5. Use Authentic Language
Before the pandemic, it was easy to say "How are you?" and it would be expected to hear back, "Fine, thank you!" But these days, many people are not fine, and these greetings can seem hollow and mechanical. I've been trying to use more unique and authentic greetings, such as "How are you holding up?" or "I'm reaching out hoping that you're happy and healthy." I also try to reach out with more personalized messages. For example, I might say, "I enjoyed your post about…" or "I loved your thoughts on…" This requires a little more effort than just "How are you?” but acknowledging in a simple and brief way that times are challenging and connecting to people in a more specific way can build lasting and genuine support from wonderful people. - Shu Saito, SpiroPure
6. Leverage Social Media The Right Way
While abusing social media can lead to harmful effects in the end, keeping in touch with your personal and professional accounts across digital networks is a great way to both build and maintain new relationships. For professional growth, LinkedIn and Twitter have been instrumental for connecting with prospects, partners, applicants and vendors in the past two years. Instagram additionally facilitates dozens of weekly conversations through stories, common areas of interest and hobbies. Participating in the right conversations while maintaining your own brand is a great way to start, even with as little as 20 minutes a day. - Mario Peshev, DevriX
7. Increase Your LinkedIn Activity
If you're not using LinkedIn, you're likely missing out on opportunities to network with individuals who can benefit you this year, next year or 10 years from now. As a first step, make sure your LinkedIn profile is completely filled out. Also, avoid frequent blunders such as posting an improper photo, failing to share your location, skills or degree, and failing to personalize your feed. Make a big effort to get to know LinkedIn and to become a regular, rather than a visitor, on the network. Keep in mind that increasing your network by 20% with quality connections is likely to be more advantageous than expanding it by 40% with random connections. - Candice Georgiadis, Digital Day
8. Strengthen Established Relationships
One way professionals can be more intentional about their networking efforts for the rest of the year is to focus on building relationships with people they already know. Too often, professionals spend all their time trying to meet new people instead of deepening the relationships they have. By focusing on building strong relationships with the people you know, you’ll be in a better position to reach out to them for help when you need it. What's more, when your existing network has you in mind more often, they'll be more likely to help you in some way without needing a push. So, go over your network on LinkedIn or look at your email contacts. Reach out to the people you haven't spoken to in a while and start communicating again. - Syed Balkhi, WPBeginner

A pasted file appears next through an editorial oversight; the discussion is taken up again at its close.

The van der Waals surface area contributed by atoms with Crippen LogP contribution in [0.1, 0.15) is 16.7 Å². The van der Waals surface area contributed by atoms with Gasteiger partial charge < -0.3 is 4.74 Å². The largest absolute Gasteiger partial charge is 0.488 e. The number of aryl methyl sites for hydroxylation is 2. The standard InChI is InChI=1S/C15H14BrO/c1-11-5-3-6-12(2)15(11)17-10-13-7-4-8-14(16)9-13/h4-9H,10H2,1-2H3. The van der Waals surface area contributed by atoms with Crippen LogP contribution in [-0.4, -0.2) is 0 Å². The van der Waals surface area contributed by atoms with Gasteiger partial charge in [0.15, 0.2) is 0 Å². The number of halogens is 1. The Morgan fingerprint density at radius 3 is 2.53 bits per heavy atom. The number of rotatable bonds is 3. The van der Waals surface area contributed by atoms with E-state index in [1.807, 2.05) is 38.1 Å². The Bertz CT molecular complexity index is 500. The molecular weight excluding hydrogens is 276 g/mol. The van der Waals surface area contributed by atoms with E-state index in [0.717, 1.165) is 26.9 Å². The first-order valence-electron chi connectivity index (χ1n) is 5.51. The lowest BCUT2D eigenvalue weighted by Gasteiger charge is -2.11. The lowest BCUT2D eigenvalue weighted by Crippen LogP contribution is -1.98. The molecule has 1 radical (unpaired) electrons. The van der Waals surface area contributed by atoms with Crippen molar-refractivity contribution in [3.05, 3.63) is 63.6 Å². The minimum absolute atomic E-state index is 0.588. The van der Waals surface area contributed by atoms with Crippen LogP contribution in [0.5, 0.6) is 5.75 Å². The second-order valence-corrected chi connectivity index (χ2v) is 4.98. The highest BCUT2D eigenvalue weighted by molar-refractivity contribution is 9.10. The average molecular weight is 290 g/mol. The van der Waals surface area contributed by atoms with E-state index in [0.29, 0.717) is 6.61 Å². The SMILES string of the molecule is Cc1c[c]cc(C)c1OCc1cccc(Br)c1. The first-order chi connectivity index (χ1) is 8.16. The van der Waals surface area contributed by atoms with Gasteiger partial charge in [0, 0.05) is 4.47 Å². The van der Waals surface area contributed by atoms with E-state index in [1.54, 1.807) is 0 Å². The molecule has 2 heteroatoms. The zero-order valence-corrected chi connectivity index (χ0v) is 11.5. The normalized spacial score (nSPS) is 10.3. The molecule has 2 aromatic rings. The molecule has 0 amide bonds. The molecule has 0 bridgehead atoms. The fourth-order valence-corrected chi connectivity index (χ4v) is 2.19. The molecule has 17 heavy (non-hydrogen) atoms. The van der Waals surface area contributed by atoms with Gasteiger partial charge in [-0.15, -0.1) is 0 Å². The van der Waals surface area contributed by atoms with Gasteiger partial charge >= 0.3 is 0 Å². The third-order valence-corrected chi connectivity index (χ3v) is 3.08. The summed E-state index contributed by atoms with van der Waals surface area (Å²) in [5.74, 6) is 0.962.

9. Do Your Research
One way to be more intentional about your networking efforts for the rest of the year is to make a list of people whom you want to connect with. You can then research their backgrounds and what their interests are. This will help you come up with ideas for conversation starters. You can reach out to such people via email or by using LinkedIn. However, make sure that your approach is personalized and that you have a goal that's mutually beneficial. When you create a step-by-step plan for networking, you'll be really committed. And it'll be more likely that you'll get better results from your efforts. - Blair Williams, MemberPress
10. Remember The Value Of Small Gestures
When it comes to building relationships, small things matter. Human beings are social animals and crave connections. But building relationships takes time and dedication. In the current times, when most of us are working remotely, we don't often get to see our colleagues or teammates in person. But this doesn't mean that you'll keep the relationships strictly professional. It's okay to have some nonwork-related chats sometimes. If you're not comfortable doing that, make sure to remember when to say “thank you” or “sorry” whenever needed. Reach out to others to appreciate their achievements or celebrate milestones. Things like these help make your relationships stronger. - Josh Kohlbach, Wholesale Suite
Image Credit: Photo by Anete Lusina
Membership is open to businesses and organizations interested in increasing visibility and brand awareness in Westchester County and surrounding areas.